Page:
Romney Wins Utah Senate Primary In A Landslide

politics
June 27, 2018Jun 27, 2018

Former Massachusetts governor and failed Republican presidential candidate Mitt Romney defeated his primary challenger Tuesday evening in a landslide, setting him up for an all-but-assured victory in Utah’s general November midterm election.

Romney received over 72 percent of the vote against GOP Rep. Mike Kennedy, a physician who has resided in Utah since 2013. The final vote was called with over 89 percent of precincts reporting as of 11:43 p.m. Tuesday, with Romney receiving 72.9 percent of the vote compared to Kennedy’s 27.1 percent.

Romney had the election on lock leading into Tuesday’s primary. He consistently held an over-40 percent advantage over the field — Republican and Democrat — throughout the campaign.

Democratic candidate Jenny Wilson won the Democratic nomination in late April.

Both Republican candidates were vying to replace Sen. Orrin Hatch — the longest-serving Republican senator in the history of the upper chamber. Hatch hat-tipped his retirement with the statement that he would fully endorse Romney if he decided to throw his name into the race.

Romney out-fundraised the field by a large margin. The former governor raked in over $3.6 million in donations and had nearly $2 million on hand heading into Tuesday’s vote. The next highest fundraising candidate was Wilson, who brought in just over $540,000. Kennedy amassed roughly $486,000.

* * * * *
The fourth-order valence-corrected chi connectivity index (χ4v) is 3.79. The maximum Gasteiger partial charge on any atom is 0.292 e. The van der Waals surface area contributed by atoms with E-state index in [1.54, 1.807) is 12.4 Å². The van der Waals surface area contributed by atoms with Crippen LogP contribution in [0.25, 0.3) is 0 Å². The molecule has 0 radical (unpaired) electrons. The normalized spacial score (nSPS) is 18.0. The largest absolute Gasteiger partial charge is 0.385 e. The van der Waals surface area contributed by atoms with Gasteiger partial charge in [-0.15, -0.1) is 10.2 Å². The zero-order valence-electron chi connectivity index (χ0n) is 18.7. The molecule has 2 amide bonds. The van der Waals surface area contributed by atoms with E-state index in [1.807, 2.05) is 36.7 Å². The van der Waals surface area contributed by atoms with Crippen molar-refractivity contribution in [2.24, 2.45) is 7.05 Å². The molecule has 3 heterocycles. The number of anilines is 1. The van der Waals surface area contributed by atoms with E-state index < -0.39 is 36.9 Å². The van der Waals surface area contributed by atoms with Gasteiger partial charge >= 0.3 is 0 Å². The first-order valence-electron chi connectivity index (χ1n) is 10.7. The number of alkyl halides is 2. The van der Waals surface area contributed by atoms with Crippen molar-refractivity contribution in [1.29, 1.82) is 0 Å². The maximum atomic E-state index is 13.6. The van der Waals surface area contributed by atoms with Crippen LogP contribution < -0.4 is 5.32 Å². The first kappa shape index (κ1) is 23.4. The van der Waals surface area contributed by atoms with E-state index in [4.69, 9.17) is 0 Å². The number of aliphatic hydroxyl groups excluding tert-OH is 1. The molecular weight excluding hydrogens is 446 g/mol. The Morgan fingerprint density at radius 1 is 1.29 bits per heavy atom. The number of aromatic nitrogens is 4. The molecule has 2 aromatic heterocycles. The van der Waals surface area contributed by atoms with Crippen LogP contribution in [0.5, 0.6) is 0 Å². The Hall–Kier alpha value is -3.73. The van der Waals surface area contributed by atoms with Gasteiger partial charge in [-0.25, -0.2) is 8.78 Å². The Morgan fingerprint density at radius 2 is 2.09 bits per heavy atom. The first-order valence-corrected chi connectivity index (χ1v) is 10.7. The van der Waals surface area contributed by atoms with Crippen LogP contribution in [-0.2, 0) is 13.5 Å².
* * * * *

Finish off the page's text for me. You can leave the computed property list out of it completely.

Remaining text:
The election wasn’t necessarily on lock, despite holding a steady advantage in the polls, having a much larger campaign purse and Hatch’s endorsement. What seemed like an easy road to success for Romney was clouded after the former governor lost to Kennedy in two rounds of voting at the Utah Republican Convention in April.

Both candidates are Mormons, which is almost necessary in the state considered to be the heart of the Mormon faith. While Kennedy is a Mormon, Romney is considered something of a legend within the Utah Mormon community, which likely gave him a boon with voters.

Romney’s 2012 president run also raised his name recognition significantly within the state.

The former governor received criticism from his opponent that he is a “carpet-bagger,” meaning he quickly moved to the state only so that he could run for Senate. Kennedy also hit Romney for his anti-Trump rhetoric, which Romney largely dodged, claiming the president’s policies have been successful beyond what he originally predicted.

Utah has not elected a Democratic senator since 1977, electing a solid streak of Republican senators, like Hatch and Mike Lee.

Utah is an interesting state when it comes to Republican politics. On the one hand, it has arguably the most establishment Republican senator next to Senate Majority Leader Mitch McConnell with Hatch and its other senator is, like Sen. Ted Cruz of Texas, a notable anti-establishment Republican.

Romney currently leads Wilson with around a 40 percentage point advantage.

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